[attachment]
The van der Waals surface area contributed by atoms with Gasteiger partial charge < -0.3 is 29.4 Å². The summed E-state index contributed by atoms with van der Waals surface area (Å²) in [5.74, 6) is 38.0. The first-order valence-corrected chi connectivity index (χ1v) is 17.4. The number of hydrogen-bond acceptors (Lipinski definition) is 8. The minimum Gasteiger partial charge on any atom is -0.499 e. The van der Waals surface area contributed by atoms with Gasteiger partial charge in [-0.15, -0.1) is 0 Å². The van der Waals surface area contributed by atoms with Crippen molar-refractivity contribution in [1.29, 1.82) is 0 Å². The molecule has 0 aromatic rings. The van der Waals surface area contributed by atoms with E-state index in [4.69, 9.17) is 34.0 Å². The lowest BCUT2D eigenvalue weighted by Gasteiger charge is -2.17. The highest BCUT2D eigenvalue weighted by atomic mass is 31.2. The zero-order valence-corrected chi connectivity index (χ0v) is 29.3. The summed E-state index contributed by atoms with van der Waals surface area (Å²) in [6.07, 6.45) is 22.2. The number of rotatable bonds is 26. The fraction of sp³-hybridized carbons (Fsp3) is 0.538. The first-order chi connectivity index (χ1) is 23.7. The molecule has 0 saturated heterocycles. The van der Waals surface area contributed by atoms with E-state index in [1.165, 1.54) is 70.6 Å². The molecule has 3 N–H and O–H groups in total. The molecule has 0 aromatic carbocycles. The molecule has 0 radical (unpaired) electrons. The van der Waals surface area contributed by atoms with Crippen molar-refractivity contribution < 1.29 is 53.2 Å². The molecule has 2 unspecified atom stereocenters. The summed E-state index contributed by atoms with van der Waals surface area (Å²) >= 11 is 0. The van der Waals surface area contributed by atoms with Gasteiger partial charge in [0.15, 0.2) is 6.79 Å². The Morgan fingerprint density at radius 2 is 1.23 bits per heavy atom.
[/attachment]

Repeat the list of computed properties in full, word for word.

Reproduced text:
The van der Waals surface area contributed by atoms with Gasteiger partial charge < -0.3 is 29.4 Å². The summed E-state index contributed by atoms with van der Waals surface area (Å²) in [5.74, 6) is 38.0. The first-order valence-corrected chi connectivity index (χ1v) is 17.4. The number of hydrogen-bond acceptors (Lipinski definition) is 8. The minimum Gasteiger partial charge on any atom is -0.499 e. The van der Waals surface area contributed by atoms with Gasteiger partial charge in [-0.15, -0.1) is 0 Å². The van der Waals surface area contributed by atoms with Crippen molar-refractivity contribution in [1.29, 1.82) is 0 Å². The molecule has 0 aromatic rings. The van der Waals surface area contributed by atoms with E-state index in [4.69, 9.17) is 34.0 Å². The lowest BCUT2D eigenvalue weighted by Gasteiger charge is -2.17. The highest BCUT2D eigenvalue weighted by atomic mass is 31.2. The zero-order valence-corrected chi connectivity index (χ0v) is 29.3. The summed E-state index contributed by atoms with van der Waals surface area (Å²) in [6.07, 6.45) is 22.2. The number of rotatable bonds is 26. The fraction of sp³-hybridized carbons (Fsp3) is 0.538. The first-order chi connectivity index (χ1) is 23.7. The molecule has 0 saturated heterocycles. The van der Waals surface area contributed by atoms with E-state index in [1.165, 1.54) is 70.6 Å². The molecule has 3 N–H and O–H groups in total. The molecule has 0 aromatic carbocycles. The molecule has 0 radical (unpaired) electrons. The van der Waals surface area contributed by atoms with Crippen molar-refractivity contribution < 1.29 is 53.2 Å². The molecule has 2 unspecified atom stereocenters. The summed E-state index contributed by atoms with van der Waals surface area (Å²) >= 11 is 0. The van der Waals surface area contributed by atoms with Gasteiger partial charge in [0.15, 0.2) is 6.79 Å². The Morgan fingerprint density at radius 2 is 1.23 bits per heavy atom.